This being a Panasonic product, DVD-RAM is supported, which gives you some advantages over traditional RW media, such as longer life and slightly higher capacity. Normal DVD+R/RW and DVD-R/RW media are supported too. There are four recording modes, which adjust the amount of video you can store to either disc or hard drive. The more you store, of course, the lower the quality will be.

You can also rip CDs to the hard drive, and look up the CD information via the built-in Gracenote database. There’s 1080p upscaling via the HDMI output, which we remain sceptical about, but we’re happy to accept the high-quality digital connection between recorder and TV. You also get Navi Link, which allows you to search listings for a particular show. This is a fantastic inclusion that simplifies recording — the Freeview guide can be confusing at times.

We’ve got an EX79 here, right now, and it’s begging to be reviewed. So we’ll do exactly that. Once we’ve done that, you’ll find the results in our PVR reviews channel. The EX79 should cost you about £280 or so — hardly an arm or a leg.

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Panasonic DMR

In Crave’s ideal world, we’d be able to project TV out of our eyeballs whenever we wanted to watch it. We despise this hopelessly old-fashioned process of waiting for a programme to start and then sitting down and not being able to go for a wee until the first advert break.

Obviously, this model of convenience doesn’t suit the television industry. Its revenue stream is mostly made up of money from companies that want you to buy their miracle cream for reducing fine lines or sell you a lifestyle that you can only get by joining a specific mobile phone network. Luckily, the Panasonic DMR-EX88 DVD recorder and Freeview PVR moves us closers to watching TV conveniently and uninterrupted.

It does this by allowing you to record television shows to its built-in 400GB hard drive. That’s right — 400GB. You can record quite a lot of TV on a drive that size. Panasonic reckons at low quality, you can store more than 700 hours of video. Best of all, when you fill the disc, you can simply write the shows you want to keep on to DVD via the built-in recorder.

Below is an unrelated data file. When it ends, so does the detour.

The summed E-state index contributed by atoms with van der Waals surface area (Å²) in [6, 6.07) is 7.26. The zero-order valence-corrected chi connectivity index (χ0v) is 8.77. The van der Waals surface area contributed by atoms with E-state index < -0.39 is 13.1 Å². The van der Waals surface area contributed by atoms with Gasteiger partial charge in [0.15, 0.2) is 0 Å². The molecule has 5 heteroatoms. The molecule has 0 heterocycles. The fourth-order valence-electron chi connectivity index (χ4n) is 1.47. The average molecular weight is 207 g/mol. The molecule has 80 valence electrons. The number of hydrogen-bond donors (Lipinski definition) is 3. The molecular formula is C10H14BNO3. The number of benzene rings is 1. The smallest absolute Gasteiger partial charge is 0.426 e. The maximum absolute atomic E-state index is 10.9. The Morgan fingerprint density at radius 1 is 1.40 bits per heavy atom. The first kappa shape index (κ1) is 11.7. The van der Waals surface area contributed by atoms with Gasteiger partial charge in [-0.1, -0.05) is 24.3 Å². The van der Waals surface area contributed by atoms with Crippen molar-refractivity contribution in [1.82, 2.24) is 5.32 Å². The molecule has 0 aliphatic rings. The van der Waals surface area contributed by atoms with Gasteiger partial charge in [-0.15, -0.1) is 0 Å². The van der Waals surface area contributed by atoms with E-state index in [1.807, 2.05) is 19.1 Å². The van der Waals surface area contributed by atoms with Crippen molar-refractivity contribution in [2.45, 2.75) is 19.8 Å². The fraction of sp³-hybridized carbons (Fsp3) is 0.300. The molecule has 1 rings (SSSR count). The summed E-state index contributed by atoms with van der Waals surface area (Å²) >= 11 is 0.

Of course, every DVD player worth its salt has upscaling these days and the EX88 is no exception. It can output a 1080p signal to your HD television and while that doesn’t mean Freeview will look high defintion, but it does mean you’ll get the very best out of your DVD collection.

The EX88 has a total of four recording modes, so you can pick the picture quality that best suits you. It also has support for all the blank DVD standards, including DVD-RAM; this format is especially useful for recording TV because it allows flexible writing, deleting and can be re-written up to 100,000 times. Even dual layer discs are supported, allowing you to archive up to 8GB of video on one disc.

The EX88 is a great way of storing your shows until you’re ready to watch them. Besides also offering some nice DVD playback options, it should do the job of annoying the nation’s broadcasters, what with all the advert skipping that’s going to occur.

The Panasonic DMR-EX88 is available now for around £350. -Ian Morris

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Panasonic DMR

There’s got to be someone left with some VHS tapes. While most of the world has upgraded to DVD, there’s someone out there who is refusing to pay for another copy of Star Wars. If that’s you, then Panasonic has a product it thinks you might be interested in — if it can prise you away from your money.

The DMR-EX98V is essentially a VHS deck, DVD writer and HDD-based Freeivew receiver. It’s the electronic equivalent of a Swiss Army knife. The EX98V promises to upscale both DVDs and VHS, which gave us a shock because attempting to upscale low-quality analogue recordings is a fool’s errand.